|Previous Section||Back to Table of Contents||Lords Hansard Home Page|
Lord Rooker: My Lords, I have not finished yet. I am saying that in my view a response in writing, even if it is an interim response, should be in front of the House of Commons when the Bill returns to that House with the Lords amendments. That is only fair because of the major changes that have been made in this House. I shall give way to my noble friend.
Lord Judd: My Lords, I am very grateful to my noble friend for giving way. Does he agree that the advice that he has just conveyed to the House is in itself disturbing? No Minister, of course, would bring any legislation to this House unless there were a statement saying that it was compatible with human rights obligations. Our job in the Joint Committee is to examine that and to see whether it is valid.
Lord Rooker: Yes, my Lords. No Minister would sign the front of the Bill unless he received written advice to the effect that it was compatible. That is the case. I just do not know what the procedure was. The Bill was introduced, it went through Committee stage and Report stage in this House and was recommitted to a Committee so that some amendments could be added. It was not another Bill. I am not sure whether a signature was required because the Bill was that which was presented to Parliament, both to the first House and then to this House. I have never been required to sign to the effect that a particular amendment to a Bill is compatible. On the other hand, the advice that one receives would cover these points. The Committee has a job to do.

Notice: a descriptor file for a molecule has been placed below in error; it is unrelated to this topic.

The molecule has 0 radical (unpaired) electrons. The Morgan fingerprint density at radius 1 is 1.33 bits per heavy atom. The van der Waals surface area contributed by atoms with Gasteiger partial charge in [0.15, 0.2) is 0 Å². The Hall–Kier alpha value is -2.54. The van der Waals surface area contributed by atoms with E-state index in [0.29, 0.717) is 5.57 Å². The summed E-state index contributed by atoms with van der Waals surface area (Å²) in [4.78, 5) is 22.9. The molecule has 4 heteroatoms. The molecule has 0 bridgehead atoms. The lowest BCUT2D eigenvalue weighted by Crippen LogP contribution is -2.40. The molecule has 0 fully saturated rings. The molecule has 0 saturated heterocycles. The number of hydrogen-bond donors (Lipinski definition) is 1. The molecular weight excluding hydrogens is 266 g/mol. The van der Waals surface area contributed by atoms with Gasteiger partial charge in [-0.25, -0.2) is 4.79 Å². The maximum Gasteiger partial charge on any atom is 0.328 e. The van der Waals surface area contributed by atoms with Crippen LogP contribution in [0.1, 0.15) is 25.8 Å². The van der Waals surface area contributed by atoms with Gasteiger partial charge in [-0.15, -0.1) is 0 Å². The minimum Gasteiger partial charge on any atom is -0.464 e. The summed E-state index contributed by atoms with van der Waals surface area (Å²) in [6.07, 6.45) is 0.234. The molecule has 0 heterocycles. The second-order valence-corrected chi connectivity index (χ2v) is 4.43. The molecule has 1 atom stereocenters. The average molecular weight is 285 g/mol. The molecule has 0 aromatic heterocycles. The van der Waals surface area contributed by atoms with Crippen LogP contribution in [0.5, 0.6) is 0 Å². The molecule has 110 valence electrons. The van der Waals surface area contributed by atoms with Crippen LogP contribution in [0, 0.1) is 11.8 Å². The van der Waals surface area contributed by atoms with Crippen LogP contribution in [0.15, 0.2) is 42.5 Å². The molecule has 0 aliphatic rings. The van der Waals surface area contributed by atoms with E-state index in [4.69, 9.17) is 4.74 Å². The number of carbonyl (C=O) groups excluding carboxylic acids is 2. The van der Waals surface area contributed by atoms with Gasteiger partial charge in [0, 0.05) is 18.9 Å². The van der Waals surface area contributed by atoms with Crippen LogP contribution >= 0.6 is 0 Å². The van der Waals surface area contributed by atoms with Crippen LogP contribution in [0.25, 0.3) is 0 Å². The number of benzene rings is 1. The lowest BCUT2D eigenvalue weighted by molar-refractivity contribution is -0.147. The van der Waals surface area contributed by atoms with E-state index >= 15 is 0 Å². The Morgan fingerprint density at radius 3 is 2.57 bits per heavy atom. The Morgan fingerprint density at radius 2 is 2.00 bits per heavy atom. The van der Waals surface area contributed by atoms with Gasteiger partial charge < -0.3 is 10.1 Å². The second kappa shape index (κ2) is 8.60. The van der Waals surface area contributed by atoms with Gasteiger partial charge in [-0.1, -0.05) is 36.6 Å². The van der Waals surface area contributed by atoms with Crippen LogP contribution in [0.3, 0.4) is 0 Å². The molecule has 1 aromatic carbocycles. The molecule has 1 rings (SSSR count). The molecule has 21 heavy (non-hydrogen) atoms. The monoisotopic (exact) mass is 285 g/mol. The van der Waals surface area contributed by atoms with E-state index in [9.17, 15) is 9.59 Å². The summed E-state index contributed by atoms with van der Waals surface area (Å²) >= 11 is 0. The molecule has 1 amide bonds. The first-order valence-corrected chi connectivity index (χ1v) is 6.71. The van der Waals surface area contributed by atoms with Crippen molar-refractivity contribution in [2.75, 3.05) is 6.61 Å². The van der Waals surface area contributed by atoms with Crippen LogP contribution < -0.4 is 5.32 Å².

Lord Lester of Herne Hill: My Lords, the way in which the Minister has put the point is entirely fair and
6 Jul 2004 : Column 729
practical and shows his commitment to parliamentary scrutiny. I am sure that in the Commons his words will be read and I am sure that the committee will appreciate what he has said.
Lord Rooker: My Lords, I appreciate that. I am speaking from experience and I am trying to help the Government. We have placed ourselves in a difficult position. I believe that an interim response in writing ought to be made available and I have said that from this Dispatch Box, so that is it.
A noble Lord raised the point about people's changing status once they are in the UK. Persons who have been granted six months' leave or less since entering the UK may not switch into marriage. Those may be people on short-term visas, such as students. Anyone else can switch into marriage if he or she has been granted over six months' leave since entering the UK. However, those provisions apply only to persons marrying British citizens and persons settled here; they do not apply to European economic area nationals exercising treaty rights.
I was asked about Clause 19(3)(c) and who would be exempt. We envisage that persons with settled status in the UK will be exempt under subsection (3)(c). Thus the clause is being left to secondary legislation under the negative resolution procedure, and will be subject to the usual Parliamentary scrutiny procedure. I am not clear whether that answers the point about paragraph 46, which the noble Lord, Lord Lester, asked me about. A note has not winged its way to me, and I shall see if I can get one before we finish tonight, because I can refer to it on another amendment, as I did in our earlier debate on Zimbabwe.
I hope that is a sufficient explanation, that this apology is accepted, that noble Lords will not, therefore, push their amendments to a vote and that, in due course, they will support the amendments I shall move on behalf of the Government.